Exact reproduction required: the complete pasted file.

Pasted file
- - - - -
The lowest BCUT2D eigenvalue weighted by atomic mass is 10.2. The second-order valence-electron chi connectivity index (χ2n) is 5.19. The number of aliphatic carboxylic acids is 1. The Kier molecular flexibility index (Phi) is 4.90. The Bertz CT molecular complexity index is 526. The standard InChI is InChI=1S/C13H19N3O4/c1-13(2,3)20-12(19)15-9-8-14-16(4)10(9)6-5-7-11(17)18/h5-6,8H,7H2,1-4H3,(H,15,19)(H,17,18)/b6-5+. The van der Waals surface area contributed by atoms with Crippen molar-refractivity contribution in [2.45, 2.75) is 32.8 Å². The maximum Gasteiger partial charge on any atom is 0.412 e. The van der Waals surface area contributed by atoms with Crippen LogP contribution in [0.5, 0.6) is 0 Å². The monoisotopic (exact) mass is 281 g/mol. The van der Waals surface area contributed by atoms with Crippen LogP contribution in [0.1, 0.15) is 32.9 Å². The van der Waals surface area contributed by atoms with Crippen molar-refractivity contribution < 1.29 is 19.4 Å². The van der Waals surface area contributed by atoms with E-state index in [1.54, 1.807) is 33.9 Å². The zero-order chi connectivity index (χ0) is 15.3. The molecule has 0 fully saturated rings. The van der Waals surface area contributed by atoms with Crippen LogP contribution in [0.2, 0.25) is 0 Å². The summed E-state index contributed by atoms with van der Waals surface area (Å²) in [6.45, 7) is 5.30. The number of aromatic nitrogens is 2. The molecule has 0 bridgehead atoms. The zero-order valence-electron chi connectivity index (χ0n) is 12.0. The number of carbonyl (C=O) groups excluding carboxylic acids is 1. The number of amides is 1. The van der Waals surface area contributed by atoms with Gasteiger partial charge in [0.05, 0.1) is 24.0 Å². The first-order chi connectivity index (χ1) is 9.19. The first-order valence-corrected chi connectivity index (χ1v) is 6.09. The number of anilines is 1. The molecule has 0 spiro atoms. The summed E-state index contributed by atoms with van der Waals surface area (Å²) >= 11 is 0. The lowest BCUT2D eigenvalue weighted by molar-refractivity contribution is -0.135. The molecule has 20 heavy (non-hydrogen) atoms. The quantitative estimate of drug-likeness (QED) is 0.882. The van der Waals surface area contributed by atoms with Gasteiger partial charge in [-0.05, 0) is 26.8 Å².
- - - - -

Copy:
The lowest BCUT2D eigenvalue weighted by atomic mass is 10.2. The second-order valence-electron chi connectivity index (χ2n) is 5.19. The number of aliphatic carboxylic acids is 1. The Kier molecular flexibility index (Phi) is 4.90. The Bertz CT molecular complexity index is 526. The standard InChI is InChI=1S/C13H19N3O4/c1-13(2,3)20-12(19)15-9-8-14-16(4)10(9)6-5-7-11(17)18/h5-6,8H,7H2,1-4H3,(H,15,19)(H,17,18)/b6-5+. The van der Waals surface area contributed by atoms with Crippen molar-refractivity contribution in [2.45, 2.75) is 32.8 Å². The maximum Gasteiger partial charge on any atom is 0.412 e. The van der Waals surface area contributed by atoms with Crippen LogP contribution in [0.5, 0.6) is 0 Å². The monoisotopic (exact) mass is 281 g/mol. The van der Waals surface area contributed by atoms with Crippen LogP contribution in [0.1, 0.15) is 32.9 Å². The van der Waals surface area contributed by atoms with Crippen molar-refractivity contribution < 1.29 is 19.4 Å². The van der Waals surface area contributed by atoms with E-state index in [1.54, 1.807) is 33.9 Å². The zero-order chi connectivity index (χ0) is 15.3. The molecule has 0 fully saturated rings. The van der Waals surface area contributed by atoms with Crippen LogP contribution in [0.2, 0.25) is 0 Å². The summed E-state index contributed by atoms with van der Waals surface area (Å²) in [6.45, 7) is 5.30. The number of aromatic nitrogens is 2. The molecule has 0 bridgehead atoms. The zero-order valence-electron chi connectivity index (χ0n) is 12.0. The number of carbonyl (C=O) groups excluding carboxylic acids is 1. The number of amides is 1. The van der Waals surface area contributed by atoms with Gasteiger partial charge in [0.05, 0.1) is 24.0 Å². The first-order chi connectivity index (χ1) is 9.19. The first-order valence-corrected chi connectivity index (χ1v) is 6.09. The number of anilines is 1. The molecule has 0 spiro atoms. The summed E-state index contributed by atoms with van der Waals surface area (Å²) >= 11 is 0. The lowest BCUT2D eigenvalue weighted by molar-refractivity contribution is -0.135. The molecule has 20 heavy (non-hydrogen) atoms. The quantitative estimate of drug-likeness (QED) is 0.882. The van der Waals surface area contributed by atoms with Gasteiger partial charge in [-0.05, 0) is 26.8 Å².